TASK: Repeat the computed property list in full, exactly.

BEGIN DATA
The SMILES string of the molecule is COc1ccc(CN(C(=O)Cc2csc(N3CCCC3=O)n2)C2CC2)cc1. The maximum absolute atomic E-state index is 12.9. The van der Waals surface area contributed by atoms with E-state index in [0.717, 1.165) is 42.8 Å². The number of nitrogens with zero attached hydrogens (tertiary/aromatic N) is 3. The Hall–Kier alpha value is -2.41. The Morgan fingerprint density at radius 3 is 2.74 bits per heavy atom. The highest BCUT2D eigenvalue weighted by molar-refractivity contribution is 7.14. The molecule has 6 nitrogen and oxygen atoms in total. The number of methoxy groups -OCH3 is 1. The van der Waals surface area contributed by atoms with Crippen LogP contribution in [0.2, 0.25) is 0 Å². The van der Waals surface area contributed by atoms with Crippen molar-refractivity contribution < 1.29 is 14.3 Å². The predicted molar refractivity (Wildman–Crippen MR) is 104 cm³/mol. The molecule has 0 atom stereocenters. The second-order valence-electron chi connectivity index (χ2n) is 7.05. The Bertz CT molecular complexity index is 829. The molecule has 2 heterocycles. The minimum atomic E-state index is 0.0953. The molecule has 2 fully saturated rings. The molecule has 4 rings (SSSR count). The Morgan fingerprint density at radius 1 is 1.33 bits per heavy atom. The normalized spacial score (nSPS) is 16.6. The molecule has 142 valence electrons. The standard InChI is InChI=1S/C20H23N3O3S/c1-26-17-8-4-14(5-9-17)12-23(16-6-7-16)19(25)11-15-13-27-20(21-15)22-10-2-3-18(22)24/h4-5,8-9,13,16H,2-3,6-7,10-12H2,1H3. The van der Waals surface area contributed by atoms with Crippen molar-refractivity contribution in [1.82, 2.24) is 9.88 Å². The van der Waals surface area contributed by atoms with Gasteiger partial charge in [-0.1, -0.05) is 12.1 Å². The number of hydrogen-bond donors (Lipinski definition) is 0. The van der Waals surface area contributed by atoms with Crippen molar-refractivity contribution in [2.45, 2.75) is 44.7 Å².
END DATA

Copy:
The SMILES string of the molecule is COc1ccc(CN(C(=O)Cc2csc(N3CCCC3=O)n2)C2CC2)cc1. The maximum absolute atomic E-state index is 12.9. The van der Waals surface area contributed by atoms with E-state index in [0.717, 1.165) is 42.8 Å². The number of nitrogens with zero attached hydrogens (tertiary/aromatic N) is 3. The Hall–Kier alpha value is -2.41. The Morgan fingerprint density at radius 3 is 2.74 bits per heavy atom. The highest BCUT2D eigenvalue weighted by molar-refractivity contribution is 7.14. The molecule has 6 nitrogen and oxygen atoms in total. The number of methoxy groups -OCH3 is 1. The van der Waals surface area contributed by atoms with Crippen LogP contribution in [0.2, 0.25) is 0 Å². The van der Waals surface area contributed by atoms with Crippen molar-refractivity contribution < 1.29 is 14.3 Å². The predicted molar refractivity (Wildman–Crippen MR) is 104 cm³/mol. The molecule has 0 atom stereocenters. The second-order valence-electron chi connectivity index (χ2n) is 7.05. The Bertz CT molecular complexity index is 829. The molecule has 2 heterocycles. The minimum atomic E-state index is 0.0953. The molecule has 2 fully saturated rings. The molecule has 4 rings (SSSR count). The Morgan fingerprint density at radius 1 is 1.33 bits per heavy atom. The normalized spacial score (nSPS) is 16.6. The molecule has 142 valence electrons. The standard InChI is InChI=1S/C20H23N3O3S/c1-26-17-8-4-14(5-9-17)12-23(16-6-7-16)19(25)11-15-13-27-20(21-15)22-10-2-3-18(22)24/h4-5,8-9,13,16H,2-3,6-7,10-12H2,1H3. The van der Waals surface area contributed by atoms with Crippen molar-refractivity contribution in [1.82, 2.24) is 9.88 Å². The van der Waals surface area contributed by atoms with Gasteiger partial charge in [-0.1, -0.05) is 12.1 Å². The number of hydrogen-bond donors (Lipinski definition) is 0. The van der Waals surface area contributed by atoms with Crippen molar-refractivity contribution in [2.45, 2.75) is 44.7 Å².